Leif Pagrotsky. Bild: Project Syndicate

The blame game is in fashion as crisis and desperation spread across Europe. News reporting, as well as political and economic debate, now focuses on identifying the culprits, with bankers and politicians emerging as the prime suspects.

Bankers are blamed because their irresponsible lending and speculation brought about the fall of economies like Ireland and Latvia, as well as deep trouble in countries like Spain and Portugal. Politicians are blamed because they did not tighten fiscal policies when needed in order to prevent property bubbles, rein in external deficits, and avert economic overheating. Now, after the bubbles have burst, and the property market’s inevitable collapse has been followed by that of banks, public finances, and labor markets, the villains must be punished.

But this popular exercise is beside the point. It is obvious that politicians and bankers made grave errors that contributed to the current crisis. But, regardless of how bad Europe’s political and financial leaders may seem, a sudden rise in the number of incompetent or immoral individuals throughout the eurozone’s periphery is not a credible explanation of this crisis. The people running Ireland and Latvia were praised as role models just a short time before they became scapegoats.

Instead, the blame should be shared by those who knew, or should have known, about the risks of giving up the ability to set interest rates in individual countries. We know that extremely low real interest rates produce massive expansion of credit. In countries with higher price growth than in Germany, but with the same borrowing costs, this cannot produce anything but overheating, higher inflation, and even lower real interest rates.

To stem this flood of credit-induced demand with fiscal policy alone is impossible, and it is absurd to try. How do you tighten fiscal policy to make up for more than 100% of GDP in credit-induced spending power in only three years, as occurred in Ireland in 2004-2007 – and in a democracy sporting a fiscal surplus, as Ireland is? To ask politicians in a democracy with big surpluses to raise taxes or cut benefits or public investment by the enormous magnitude needed to stave off disaster strikes is to be out of touch with reality.

Quite simply, the risks for small peripheral countries are inherent in the system created by the European Monetary Union. The main blame should therefore be put on the system’s founders, or those who saw the problems coming but chose not to raise a word of warning. The dream of European unity evidently induced some to remain silent in an effort to preserve the euro project’s visionary goodwill. Now we have awakened to an existential crisis for the common currency.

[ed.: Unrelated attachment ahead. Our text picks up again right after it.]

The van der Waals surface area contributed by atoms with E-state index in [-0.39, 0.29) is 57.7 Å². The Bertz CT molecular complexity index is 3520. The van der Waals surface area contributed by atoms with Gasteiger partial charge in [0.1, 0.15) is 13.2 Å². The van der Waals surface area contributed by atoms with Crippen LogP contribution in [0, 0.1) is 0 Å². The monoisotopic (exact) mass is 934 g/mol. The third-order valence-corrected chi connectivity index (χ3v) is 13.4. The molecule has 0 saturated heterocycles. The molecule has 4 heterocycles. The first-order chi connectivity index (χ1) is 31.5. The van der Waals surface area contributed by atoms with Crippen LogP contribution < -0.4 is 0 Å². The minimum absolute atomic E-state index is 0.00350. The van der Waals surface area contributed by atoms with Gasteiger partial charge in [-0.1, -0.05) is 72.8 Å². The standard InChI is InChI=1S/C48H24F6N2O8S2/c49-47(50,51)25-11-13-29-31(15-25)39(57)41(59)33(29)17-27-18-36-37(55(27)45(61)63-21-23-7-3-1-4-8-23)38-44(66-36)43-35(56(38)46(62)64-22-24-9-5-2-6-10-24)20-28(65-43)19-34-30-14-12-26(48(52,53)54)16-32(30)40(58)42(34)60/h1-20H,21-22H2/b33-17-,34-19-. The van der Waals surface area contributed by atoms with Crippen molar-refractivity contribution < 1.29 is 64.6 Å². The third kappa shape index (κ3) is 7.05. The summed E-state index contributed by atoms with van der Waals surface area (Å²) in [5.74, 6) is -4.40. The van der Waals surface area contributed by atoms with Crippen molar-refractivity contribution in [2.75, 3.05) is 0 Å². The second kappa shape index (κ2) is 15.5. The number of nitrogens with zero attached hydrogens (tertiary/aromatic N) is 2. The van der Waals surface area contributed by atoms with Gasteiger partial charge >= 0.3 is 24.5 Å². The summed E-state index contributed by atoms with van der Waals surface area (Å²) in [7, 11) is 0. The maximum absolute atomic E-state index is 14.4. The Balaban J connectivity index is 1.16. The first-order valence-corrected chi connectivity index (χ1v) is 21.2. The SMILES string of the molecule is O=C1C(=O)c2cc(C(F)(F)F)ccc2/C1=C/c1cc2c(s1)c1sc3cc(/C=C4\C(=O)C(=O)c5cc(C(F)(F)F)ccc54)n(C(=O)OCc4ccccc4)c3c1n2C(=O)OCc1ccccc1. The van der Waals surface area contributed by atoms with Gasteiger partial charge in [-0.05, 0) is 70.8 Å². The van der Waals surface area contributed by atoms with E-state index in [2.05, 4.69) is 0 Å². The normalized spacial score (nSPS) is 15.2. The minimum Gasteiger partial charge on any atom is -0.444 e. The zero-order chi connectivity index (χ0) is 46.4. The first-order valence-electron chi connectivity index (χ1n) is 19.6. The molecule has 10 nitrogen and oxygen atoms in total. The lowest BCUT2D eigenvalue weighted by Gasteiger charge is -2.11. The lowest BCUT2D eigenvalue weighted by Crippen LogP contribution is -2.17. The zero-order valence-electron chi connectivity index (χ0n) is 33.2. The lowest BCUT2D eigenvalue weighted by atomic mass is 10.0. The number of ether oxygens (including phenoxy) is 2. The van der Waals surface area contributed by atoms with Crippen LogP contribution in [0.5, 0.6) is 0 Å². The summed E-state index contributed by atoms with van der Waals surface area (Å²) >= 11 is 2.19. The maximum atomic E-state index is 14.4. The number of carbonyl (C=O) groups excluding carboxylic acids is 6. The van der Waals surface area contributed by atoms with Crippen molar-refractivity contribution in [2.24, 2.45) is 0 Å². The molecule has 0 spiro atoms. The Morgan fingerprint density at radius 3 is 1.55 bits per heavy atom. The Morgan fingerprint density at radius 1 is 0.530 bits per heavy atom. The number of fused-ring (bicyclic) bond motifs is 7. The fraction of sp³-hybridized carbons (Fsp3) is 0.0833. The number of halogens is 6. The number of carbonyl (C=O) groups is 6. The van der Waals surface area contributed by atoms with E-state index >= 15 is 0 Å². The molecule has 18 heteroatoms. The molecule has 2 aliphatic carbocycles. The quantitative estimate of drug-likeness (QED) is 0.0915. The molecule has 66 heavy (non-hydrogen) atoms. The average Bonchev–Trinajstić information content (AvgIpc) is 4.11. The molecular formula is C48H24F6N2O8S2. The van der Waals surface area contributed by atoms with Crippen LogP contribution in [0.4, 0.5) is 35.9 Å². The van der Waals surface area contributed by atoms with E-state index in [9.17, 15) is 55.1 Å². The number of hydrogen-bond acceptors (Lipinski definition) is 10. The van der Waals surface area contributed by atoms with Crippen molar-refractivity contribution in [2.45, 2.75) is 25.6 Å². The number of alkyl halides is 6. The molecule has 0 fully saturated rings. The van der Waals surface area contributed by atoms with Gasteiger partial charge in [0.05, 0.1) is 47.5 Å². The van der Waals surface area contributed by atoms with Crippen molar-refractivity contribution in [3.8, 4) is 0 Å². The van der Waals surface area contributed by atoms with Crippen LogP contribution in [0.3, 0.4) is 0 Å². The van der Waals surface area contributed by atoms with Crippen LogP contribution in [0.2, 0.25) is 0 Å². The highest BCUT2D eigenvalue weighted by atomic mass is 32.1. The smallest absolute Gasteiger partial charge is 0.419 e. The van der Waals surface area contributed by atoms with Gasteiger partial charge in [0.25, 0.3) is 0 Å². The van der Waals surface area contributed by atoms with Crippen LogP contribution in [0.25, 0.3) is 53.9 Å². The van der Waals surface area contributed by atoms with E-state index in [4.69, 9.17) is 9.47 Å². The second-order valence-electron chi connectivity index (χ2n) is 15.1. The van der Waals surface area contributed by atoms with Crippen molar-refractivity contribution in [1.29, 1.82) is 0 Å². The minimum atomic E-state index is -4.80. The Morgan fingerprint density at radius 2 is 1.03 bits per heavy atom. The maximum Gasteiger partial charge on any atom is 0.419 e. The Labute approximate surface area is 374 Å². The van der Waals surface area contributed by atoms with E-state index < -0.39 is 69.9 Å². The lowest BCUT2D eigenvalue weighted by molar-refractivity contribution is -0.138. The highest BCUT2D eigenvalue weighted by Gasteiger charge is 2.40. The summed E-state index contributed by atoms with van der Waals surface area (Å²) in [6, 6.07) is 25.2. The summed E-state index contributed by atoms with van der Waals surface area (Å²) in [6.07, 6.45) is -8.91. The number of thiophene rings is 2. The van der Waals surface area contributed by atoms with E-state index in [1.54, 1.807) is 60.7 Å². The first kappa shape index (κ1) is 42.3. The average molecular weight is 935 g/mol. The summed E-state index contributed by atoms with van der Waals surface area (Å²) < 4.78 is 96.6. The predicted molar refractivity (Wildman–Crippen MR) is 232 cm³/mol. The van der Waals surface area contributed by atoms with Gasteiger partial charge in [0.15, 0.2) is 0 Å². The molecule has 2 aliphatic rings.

Neglecting the risks and exaggerating the benefits of the euro in order to promote short-term support for it inevitably became self-destructive. Those who not only tolerated but actively encouraged the excesses of countries like Latvia – by making eventual euro adoption a precondition for European Union membership, and promising that it would produce only growth, prosperity, and discipline – are those who should be chased by the blame game.

Every economy needs someone who can ensure that the proverbial punch bowl is taken away when the party gets out of hand. This is what independent central bankers are for, and that is why their independence from political interference has been enshrined in the European Treaty. But this insight is not reflected in monetary union’s design.

Smaller members of the eurozone, particularly those on its periphery and with weaker economic links to the heartland of the EMU, become vulnerable to overheating and inflation when their ability to raise interest rates is abolished. No provisions in the Treaty address this fundamental problem. Many are now suffering as a result.

Leif Pagrotsky, a member of the Swedish parliament, is a former Vice Chairman of the General Council of the Riksbank, and a former Swedish Minister of Industry and Trade.

Copyright: Project Syndicate, 2011.

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